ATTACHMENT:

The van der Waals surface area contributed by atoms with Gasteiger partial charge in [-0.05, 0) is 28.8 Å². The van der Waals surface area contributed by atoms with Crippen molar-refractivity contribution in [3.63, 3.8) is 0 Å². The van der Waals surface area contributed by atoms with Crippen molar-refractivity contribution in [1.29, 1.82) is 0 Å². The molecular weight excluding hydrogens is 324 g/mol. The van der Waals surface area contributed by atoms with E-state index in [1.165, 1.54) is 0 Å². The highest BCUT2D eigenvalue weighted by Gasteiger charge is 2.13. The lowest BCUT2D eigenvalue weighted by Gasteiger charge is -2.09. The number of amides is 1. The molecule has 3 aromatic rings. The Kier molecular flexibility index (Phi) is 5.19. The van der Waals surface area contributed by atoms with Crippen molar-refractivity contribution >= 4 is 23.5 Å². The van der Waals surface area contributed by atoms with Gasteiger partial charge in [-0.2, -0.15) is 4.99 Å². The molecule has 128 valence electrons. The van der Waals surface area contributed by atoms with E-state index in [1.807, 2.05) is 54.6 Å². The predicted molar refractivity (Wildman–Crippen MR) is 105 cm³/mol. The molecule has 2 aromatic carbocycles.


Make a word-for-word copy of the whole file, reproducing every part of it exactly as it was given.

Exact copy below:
The van der Waals surface area contributed by atoms with Gasteiger partial charge in [-0.05, 0) is 28.8 Å². The van der Waals surface area contributed by atoms with Crippen molar-refractivity contribution in [3.63, 3.8) is 0 Å². The van der Waals surface area contributed by atoms with Crippen molar-refractivity contribution in [1.29, 1.82) is 0 Å². The molecular weight excluding hydrogens is 324 g/mol. The van der Waals surface area contributed by atoms with E-state index in [1.165, 1.54) is 0 Å². The highest BCUT2D eigenvalue weighted by Gasteiger charge is 2.13. The lowest BCUT2D eigenvalue weighted by Gasteiger charge is -2.09. The number of amides is 1. The molecule has 3 aromatic rings. The Kier molecular flexibility index (Phi) is 5.19. The van der Waals surface area contributed by atoms with Crippen molar-refractivity contribution >= 4 is 23.5 Å². The van der Waals surface area contributed by atoms with Gasteiger partial charge in [-0.2, -0.15) is 4.99 Å². The molecule has 128 valence electrons. The van der Waals surface area contributed by atoms with E-state index in [1.807, 2.05) is 54.6 Å². The predicted molar refractivity (Wildman–Crippen MR) is 105 cm³/mol. The molecule has 2 aromatic carbocycles.